Puerto Rico has been plagued with powerlessness for over four months now. Students at Academia Bautista de Puerto Nuevo school in San Juan were without power for 112 days. When their power was finally restored, the moment was caught on video and shared to social media. The video shows the students and faculty going wild with happiness as the electricity came back on. The video has been viewed over 445,000 times so far.
The description that accompanied the video, translated from Spanish, says that after 112 days the power is finally back on. The post thanked the students, parents, and faculty for their perseverance during this trying time.
This single story of joy and overgoing great adversity is a ray of sunshine through the clouds. Since the category five hurricane that tore through Puerto Rico, there have been between 65 and 1,000 deaths attributed to the storm. In the over four months since Hurricane Maria hit, 40 percent of Puerto Ricans are still without power.
There has been a gargantuan effort to restore power to the land. The Army Corps of Engineers says that it projects Puerto Rico's power to be fully restored within a month.
Florida has received over 300,000 migrants from Puerto Rico since the storm, overwhelming many Florida schools. Leslie Campbell, director of special programs for the Osceola County School District said her office is assisting with new enrollments for the influx of new students. Her district alone has received no less than 2,400 students since the crisis began.
The mass migration in the wake of the storm has affected Florida the greatest, due to its proximity. But many migrants have traveled further on to larger cities with bigger Puerto Rican populations such as New York, Chicago, and Houston. While many people have plans to return to their homes, there are still many who will not. This could have adverse political effects for Republicans as the Latino voting base seems to be shifting from predominately Cuban to Puerto Rican. Many Puerto Ricans believe the Republican Trump Administration did not handle hurricane assistance well.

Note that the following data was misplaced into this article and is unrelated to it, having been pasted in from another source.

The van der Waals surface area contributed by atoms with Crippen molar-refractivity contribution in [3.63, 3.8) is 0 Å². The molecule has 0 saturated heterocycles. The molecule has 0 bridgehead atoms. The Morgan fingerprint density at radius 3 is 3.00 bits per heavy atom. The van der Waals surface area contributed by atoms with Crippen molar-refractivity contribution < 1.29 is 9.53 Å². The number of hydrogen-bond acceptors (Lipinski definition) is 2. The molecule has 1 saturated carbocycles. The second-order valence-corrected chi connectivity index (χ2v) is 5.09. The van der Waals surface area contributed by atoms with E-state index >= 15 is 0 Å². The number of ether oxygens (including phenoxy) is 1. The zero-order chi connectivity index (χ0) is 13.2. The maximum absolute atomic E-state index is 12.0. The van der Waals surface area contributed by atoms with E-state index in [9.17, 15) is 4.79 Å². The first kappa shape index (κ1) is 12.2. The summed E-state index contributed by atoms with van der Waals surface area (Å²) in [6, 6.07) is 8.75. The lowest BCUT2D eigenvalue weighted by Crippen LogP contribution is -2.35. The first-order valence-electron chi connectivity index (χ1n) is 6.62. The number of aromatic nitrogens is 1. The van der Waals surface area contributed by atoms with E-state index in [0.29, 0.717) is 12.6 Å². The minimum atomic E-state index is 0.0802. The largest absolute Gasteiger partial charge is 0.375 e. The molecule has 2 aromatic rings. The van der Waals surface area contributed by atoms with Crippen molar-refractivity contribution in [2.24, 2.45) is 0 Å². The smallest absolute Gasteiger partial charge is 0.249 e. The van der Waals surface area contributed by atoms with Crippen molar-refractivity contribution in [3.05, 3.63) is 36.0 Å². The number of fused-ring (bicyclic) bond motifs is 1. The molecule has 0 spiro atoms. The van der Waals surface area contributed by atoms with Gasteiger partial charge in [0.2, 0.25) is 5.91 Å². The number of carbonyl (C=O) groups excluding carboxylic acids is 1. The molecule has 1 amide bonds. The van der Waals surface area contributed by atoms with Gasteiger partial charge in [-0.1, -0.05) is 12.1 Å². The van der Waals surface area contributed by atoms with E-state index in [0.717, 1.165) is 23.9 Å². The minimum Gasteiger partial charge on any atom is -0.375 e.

Irrespective of the broader political implications, positive news such as this school's electricity is a great morale booster. Stories like this also serve to draw attention to the crisis that is ongoing in Puerto Rico.
With so much exposure of stories like these, reporters can highlight facts such as the 40% still-blacked-out nation. These facts being put back into the spotlight will force public servants to address the issues which will hopefully have Puerto Ricans back to normal lives much sooner.